I absolutely LOVE home made ANYTHING! Unfortunately I was not gifted with any kind of art-related gene! I’m sure there will be a Thursday where my attempt to be thrifty and artsy ends in some kind of disaster! But that won’t be today :) My wonderful, amazing girlfriend Jess is going to take over and be my first guest blogger! She is currently in school pursuing her PHD in Sociology and Mental Illness … she’s obsessed with all things zombie, bike and craft beer related and on top of all this she is also quite crafty! (yep - I know, I got a good one!) Today she is going to share with you how she made a home made key rack! :) Enjoy!
Since I moved into my current apartment (5 years ago this month!), I had been on a quest for the perfect key rack. On the most basic level, I needed something that would keep me from frantically searching for my keys on the way out the door. But I also didn’t want some run-of-the-mill key rack. I wanted something unique, something that preferably wasn’t mass produced, and something that fit my personality. I was also looking for something on the smaller side - I didn’t need a key rack to house 15 sets of keys or some gigantic monstrosity that also organized my mail, told me the weather, and offered me a scone on the way out the door.
For a while, I had thought about repurposing some obscure object as a key rack. I had seen some posts on using the head of an antique rake for this purpose, and I thought, hey, I’ll keep an eye out for something fun like that! But alas, nothing ever caught my eye on my trips to the thrift store.
Then, I started coming across racks on etsy, where people had basically screwed some hooks on a painted piece of wood, and then added something unique, like a wood carving, a mason jar, or a small shelf for knick-knacks. And I figured, hell, I could do that! I can customize it exactly how I want it, and it will cost me MUCH less than what they’re charging online. Plus, as an avid canner, I was excited about creating a design that incorporated a mason jar.
So that’s what I did. And it’s a deceptively easy project. Instructions for the build are after the jump. And keep in mind that part of the fun in this project is that you can make a key rack that fits your personality. So you can opt for 4 single hooks, a 12 oz tall mason jar, different graphics, or any other configuration that works for you :).
- Two (or more) hooks (from a home improvement store, usually in the same section as all the cabinet knobs)
- Scrap of wood (choose a size that works for you, but keep in mind the size and spacing of your hooks and mason jar)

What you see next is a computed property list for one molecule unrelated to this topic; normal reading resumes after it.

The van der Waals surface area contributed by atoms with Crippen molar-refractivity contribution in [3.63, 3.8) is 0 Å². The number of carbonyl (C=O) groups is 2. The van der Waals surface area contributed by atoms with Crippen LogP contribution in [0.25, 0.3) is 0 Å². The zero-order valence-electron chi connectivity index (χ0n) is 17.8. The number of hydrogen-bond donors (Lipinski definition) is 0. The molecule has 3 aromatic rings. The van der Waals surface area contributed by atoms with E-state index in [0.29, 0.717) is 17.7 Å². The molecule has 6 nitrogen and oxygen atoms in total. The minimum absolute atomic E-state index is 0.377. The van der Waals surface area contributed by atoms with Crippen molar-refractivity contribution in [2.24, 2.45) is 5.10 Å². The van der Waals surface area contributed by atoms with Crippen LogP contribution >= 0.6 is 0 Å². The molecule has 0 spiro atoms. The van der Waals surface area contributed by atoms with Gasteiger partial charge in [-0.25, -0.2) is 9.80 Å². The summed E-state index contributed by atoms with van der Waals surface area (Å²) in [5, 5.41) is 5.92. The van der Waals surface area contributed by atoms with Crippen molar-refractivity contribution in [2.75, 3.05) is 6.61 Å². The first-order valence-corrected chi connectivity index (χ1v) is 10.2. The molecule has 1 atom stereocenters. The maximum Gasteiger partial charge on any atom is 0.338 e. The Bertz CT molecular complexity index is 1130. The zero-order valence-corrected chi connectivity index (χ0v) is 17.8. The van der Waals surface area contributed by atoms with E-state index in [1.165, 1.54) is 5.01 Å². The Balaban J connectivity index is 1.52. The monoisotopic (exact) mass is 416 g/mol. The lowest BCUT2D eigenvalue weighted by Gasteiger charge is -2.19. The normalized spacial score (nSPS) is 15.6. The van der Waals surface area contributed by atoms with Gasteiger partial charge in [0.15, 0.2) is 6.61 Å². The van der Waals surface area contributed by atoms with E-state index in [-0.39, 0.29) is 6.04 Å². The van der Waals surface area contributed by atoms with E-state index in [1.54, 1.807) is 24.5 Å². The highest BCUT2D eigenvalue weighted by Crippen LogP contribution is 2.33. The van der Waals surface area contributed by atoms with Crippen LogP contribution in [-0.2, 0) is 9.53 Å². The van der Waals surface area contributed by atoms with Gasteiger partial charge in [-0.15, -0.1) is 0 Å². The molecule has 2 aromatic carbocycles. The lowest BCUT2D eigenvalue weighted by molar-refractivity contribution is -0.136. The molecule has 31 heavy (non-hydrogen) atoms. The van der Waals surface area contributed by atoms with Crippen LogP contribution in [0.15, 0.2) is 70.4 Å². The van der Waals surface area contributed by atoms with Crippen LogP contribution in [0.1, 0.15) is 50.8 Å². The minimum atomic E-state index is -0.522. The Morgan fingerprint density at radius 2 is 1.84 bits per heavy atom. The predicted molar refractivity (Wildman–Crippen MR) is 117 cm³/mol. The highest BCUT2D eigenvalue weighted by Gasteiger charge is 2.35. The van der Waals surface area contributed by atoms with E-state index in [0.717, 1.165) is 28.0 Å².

- Worm clamp (that thing around the mason jar, typically in the plumbing/hose section of home improvement stores)
- Mason jar (you can get single jars at most craft chains)
- Screw driver
- Screws (the hooks should come with some, but you’ll need one for the hose clamp too)
- 2 Sawtooth picture hooks (from a local craft store)
First, find some scrap wood. I went to the cutting station in Home Depot, and sifted around in their scrap wood bin. I found a nice piece, and asked the lady up front if I could buy it. She charged me a dollar, but I’m sure some people will just tell you that you can have it for free (it is, after all, basically garbage).
Next, plot out your layout for the hooks and mason jar. Make sure your worm clamp is positioned on your mason jar the way you want, so you can mark off where to attach it. Mark your screw holes and worm clamp height with a pencil.
From there, I painted the block of wood. I had some extra eggshell paint laying around from when I refinished some book shelves, so I used the same color.
After everything dried, I attached the hooks and clamp to the board. But depending on the design you want to do, you may be better off adding your design first, and then adding the hooks and clamp. In my case, I wanted the stamp centered on the hooks, so I figured it would be easiest to add the hooks first.
A word of warning - attaching the worm clamp is a little tricky. You want to insert the screw in one of the slots (being sure you still have easy access to the mechanism used to tighten the clamp). But it takes a little muscle to get the screw to slide through the slot and into the wood. Keep at it, and it will go in eventually.
After all the hardware was attached, I prepped my stamp. In my case, I was using a stamp I designed and carved out of linoleum (hooray high school print-making class!! I knew that would come in handy!). But feel free to use a stencil, paint something freehand, or purchase a stamp or stamps of your own choosing. And if you’re thinking of buying stamps, big stamps can be pricey, so check out local thrift stores. Mine are full of barely used stamps that cost about a dollar a piece, compared to new stamps that can cost upwards of $20 (or more!).
I brushed acrylic paint onto the stamp, making sure there wasn’t too much paint globbed on there. I have acrylic paint around the house typically, but you can pick up small tubes of artist’s acrylic paint at a local craft store for relatively cheap. You can also use a contrasting color of wall paint, if you have some extra lying around.
I then positioned the stamp, and pressed it on, being careful to lift it straight off the board when I was done.
From there, I inserted the mason jar, tightened up my worm clamp, added two sawtooth picture frame hooks on the back, and mounted it in my kitchen. I absolutely love it.
And feel free to get creative with your mason jar too. I use mine for various flowers (both fresh and fake) throughout the year, but you can also throw in some sunglasses, a roll of doggie poop bags, or anything else that isn’t particularly heavy.
I absolutely LOVE this key rack!! I seriously never lose my keys anymore AND it’s so freakin’ adorable!! Plus we also hang up our dogs’ leashes on the hooks too so this can really be used for multiple reasons! :)